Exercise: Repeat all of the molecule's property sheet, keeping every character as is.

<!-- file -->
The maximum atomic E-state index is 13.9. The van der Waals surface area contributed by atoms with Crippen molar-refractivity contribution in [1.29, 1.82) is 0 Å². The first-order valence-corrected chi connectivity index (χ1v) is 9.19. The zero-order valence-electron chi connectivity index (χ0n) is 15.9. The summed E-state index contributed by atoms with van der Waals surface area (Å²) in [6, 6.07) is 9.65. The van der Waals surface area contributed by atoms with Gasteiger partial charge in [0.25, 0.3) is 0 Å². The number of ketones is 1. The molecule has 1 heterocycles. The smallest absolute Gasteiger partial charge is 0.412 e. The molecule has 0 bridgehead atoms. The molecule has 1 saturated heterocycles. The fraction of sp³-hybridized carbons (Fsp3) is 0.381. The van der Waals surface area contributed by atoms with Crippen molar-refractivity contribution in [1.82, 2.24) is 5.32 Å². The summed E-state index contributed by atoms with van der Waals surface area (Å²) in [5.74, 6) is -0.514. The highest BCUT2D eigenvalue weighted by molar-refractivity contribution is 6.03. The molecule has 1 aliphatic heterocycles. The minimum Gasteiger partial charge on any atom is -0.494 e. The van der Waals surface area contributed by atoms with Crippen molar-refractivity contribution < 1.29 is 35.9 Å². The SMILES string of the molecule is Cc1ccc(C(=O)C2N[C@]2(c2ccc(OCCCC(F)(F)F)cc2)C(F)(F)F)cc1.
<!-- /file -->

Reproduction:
The maximum atomic E-state index is 13.9. The van der Waals surface area contributed by atoms with Crippen molar-refractivity contribution in [1.29, 1.82) is 0 Å². The first-order valence-corrected chi connectivity index (χ1v) is 9.19. The zero-order valence-electron chi connectivity index (χ0n) is 15.9. The summed E-state index contributed by atoms with van der Waals surface area (Å²) in [6, 6.07) is 9.65. The van der Waals surface area contributed by atoms with Gasteiger partial charge in [0.25, 0.3) is 0 Å². The number of ketones is 1. The molecule has 1 heterocycles. The smallest absolute Gasteiger partial charge is 0.412 e. The molecule has 0 bridgehead atoms. The molecule has 1 saturated heterocycles. The fraction of sp³-hybridized carbons (Fsp3) is 0.381. The van der Waals surface area contributed by atoms with Crippen molar-refractivity contribution in [1.82, 2.24) is 5.32 Å². The summed E-state index contributed by atoms with van der Waals surface area (Å²) in [5.74, 6) is -0.514. The highest BCUT2D eigenvalue weighted by molar-refractivity contribution is 6.03. The molecule has 1 aliphatic heterocycles. The minimum Gasteiger partial charge on any atom is -0.494 e. The van der Waals surface area contributed by atoms with Crippen molar-refractivity contribution < 1.29 is 35.9 Å². The SMILES string of the molecule is Cc1ccc(C(=O)C2N[C@]2(c2ccc(OCCCC(F)(F)F)cc2)C(F)(F)F)cc1.